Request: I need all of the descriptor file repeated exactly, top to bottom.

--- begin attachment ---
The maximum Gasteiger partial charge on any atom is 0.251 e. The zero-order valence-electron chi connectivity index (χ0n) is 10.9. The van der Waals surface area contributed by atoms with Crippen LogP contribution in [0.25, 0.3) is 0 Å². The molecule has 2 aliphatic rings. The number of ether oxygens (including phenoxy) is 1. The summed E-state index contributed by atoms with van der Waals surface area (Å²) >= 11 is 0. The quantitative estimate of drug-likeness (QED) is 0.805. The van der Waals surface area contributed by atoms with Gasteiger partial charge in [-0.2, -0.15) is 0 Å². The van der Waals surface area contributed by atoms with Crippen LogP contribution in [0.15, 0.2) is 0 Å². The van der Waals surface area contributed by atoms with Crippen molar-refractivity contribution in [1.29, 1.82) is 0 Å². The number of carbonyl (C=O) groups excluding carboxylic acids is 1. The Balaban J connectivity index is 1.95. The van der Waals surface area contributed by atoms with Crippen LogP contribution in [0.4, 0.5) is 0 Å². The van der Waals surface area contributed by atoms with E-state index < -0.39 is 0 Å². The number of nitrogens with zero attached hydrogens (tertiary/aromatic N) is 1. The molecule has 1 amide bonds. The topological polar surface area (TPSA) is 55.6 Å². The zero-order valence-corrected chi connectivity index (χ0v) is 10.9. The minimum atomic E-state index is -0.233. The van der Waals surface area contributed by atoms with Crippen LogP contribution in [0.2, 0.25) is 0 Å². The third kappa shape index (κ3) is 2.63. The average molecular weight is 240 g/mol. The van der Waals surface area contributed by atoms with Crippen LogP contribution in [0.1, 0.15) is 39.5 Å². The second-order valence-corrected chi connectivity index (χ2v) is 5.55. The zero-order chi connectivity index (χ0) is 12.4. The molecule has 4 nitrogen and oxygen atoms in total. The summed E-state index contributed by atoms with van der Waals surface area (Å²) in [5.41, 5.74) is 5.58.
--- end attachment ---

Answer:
The maximum Gasteiger partial charge on any atom is 0.251 e. The zero-order valence-electron chi connectivity index (χ0n) is 10.9. The van der Waals surface area contributed by atoms with Crippen LogP contribution in [0.25, 0.3) is 0 Å². The molecule has 2 aliphatic rings. The number of ether oxygens (including phenoxy) is 1. The summed E-state index contributed by atoms with van der Waals surface area (Å²) >= 11 is 0. The quantitative estimate of drug-likeness (QED) is 0.805. The van der Waals surface area contributed by atoms with Gasteiger partial charge in [-0.2, -0.15) is 0 Å². The van der Waals surface area contributed by atoms with Crippen LogP contribution in [0.15, 0.2) is 0 Å². The van der Waals surface area contributed by atoms with Crippen molar-refractivity contribution in [1.29, 1.82) is 0 Å². The number of carbonyl (C=O) groups excluding carboxylic acids is 1. The Balaban J connectivity index is 1.95. The van der Waals surface area contributed by atoms with Crippen LogP contribution in [0.4, 0.5) is 0 Å². The van der Waals surface area contributed by atoms with E-state index < -0.39 is 0 Å². The number of nitrogens with zero attached hydrogens (tertiary/aromatic N) is 1. The molecule has 1 amide bonds. The topological polar surface area (TPSA) is 55.6 Å². The zero-order valence-corrected chi connectivity index (χ0v) is 10.9. The minimum atomic E-state index is -0.233. The van der Waals surface area contributed by atoms with Crippen LogP contribution in [0.2, 0.25) is 0 Å². The third kappa shape index (κ3) is 2.63. The average molecular weight is 240 g/mol. The van der Waals surface area contributed by atoms with Crippen LogP contribution in [0.1, 0.15) is 39.5 Å². The second-order valence-corrected chi connectivity index (χ2v) is 5.55. The zero-order chi connectivity index (χ0) is 12.4. The molecule has 4 nitrogen and oxygen atoms in total. The summed E-state index contributed by atoms with van der Waals surface area (Å²) in [5.41, 5.74) is 5.58.